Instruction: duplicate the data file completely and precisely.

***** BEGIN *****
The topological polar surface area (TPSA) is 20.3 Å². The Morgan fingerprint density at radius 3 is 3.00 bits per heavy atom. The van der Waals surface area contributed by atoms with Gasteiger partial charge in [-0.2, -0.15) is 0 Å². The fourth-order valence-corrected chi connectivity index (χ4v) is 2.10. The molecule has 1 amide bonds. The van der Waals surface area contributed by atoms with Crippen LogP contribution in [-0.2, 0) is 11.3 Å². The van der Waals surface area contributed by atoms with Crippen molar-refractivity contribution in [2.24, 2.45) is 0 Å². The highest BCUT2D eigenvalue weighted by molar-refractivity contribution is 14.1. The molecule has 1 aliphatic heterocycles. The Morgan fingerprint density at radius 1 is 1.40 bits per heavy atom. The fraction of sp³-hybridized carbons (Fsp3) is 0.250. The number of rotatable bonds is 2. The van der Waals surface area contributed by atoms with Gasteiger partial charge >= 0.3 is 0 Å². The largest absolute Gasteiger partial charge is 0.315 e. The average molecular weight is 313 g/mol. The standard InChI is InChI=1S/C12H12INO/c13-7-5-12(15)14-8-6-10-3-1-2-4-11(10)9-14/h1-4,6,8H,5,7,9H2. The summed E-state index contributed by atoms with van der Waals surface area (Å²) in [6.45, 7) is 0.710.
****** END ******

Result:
The topological polar surface area (TPSA) is 20.3 Å². The Morgan fingerprint density at radius 3 is 3.00 bits per heavy atom. The van der Waals surface area contributed by atoms with Gasteiger partial charge in [-0.2, -0.15) is 0 Å². The fourth-order valence-corrected chi connectivity index (χ4v) is 2.10. The molecule has 1 amide bonds. The van der Waals surface area contributed by atoms with Crippen LogP contribution in [-0.2, 0) is 11.3 Å². The van der Waals surface area contributed by atoms with Crippen molar-refractivity contribution in [2.24, 2.45) is 0 Å². The highest BCUT2D eigenvalue weighted by molar-refractivity contribution is 14.1. The molecule has 1 aliphatic heterocycles. The Morgan fingerprint density at radius 1 is 1.40 bits per heavy atom. The fraction of sp³-hybridized carbons (Fsp3) is 0.250. The number of rotatable bonds is 2. The van der Waals surface area contributed by atoms with Gasteiger partial charge >= 0.3 is 0 Å². The largest absolute Gasteiger partial charge is 0.315 e. The average molecular weight is 313 g/mol. The standard InChI is InChI=1S/C12H12INO/c13-7-5-12(15)14-8-6-10-3-1-2-4-11(10)9-14/h1-4,6,8H,5,7,9H2. The summed E-state index contributed by atoms with van der Waals surface area (Å²) in [6.45, 7) is 0.710.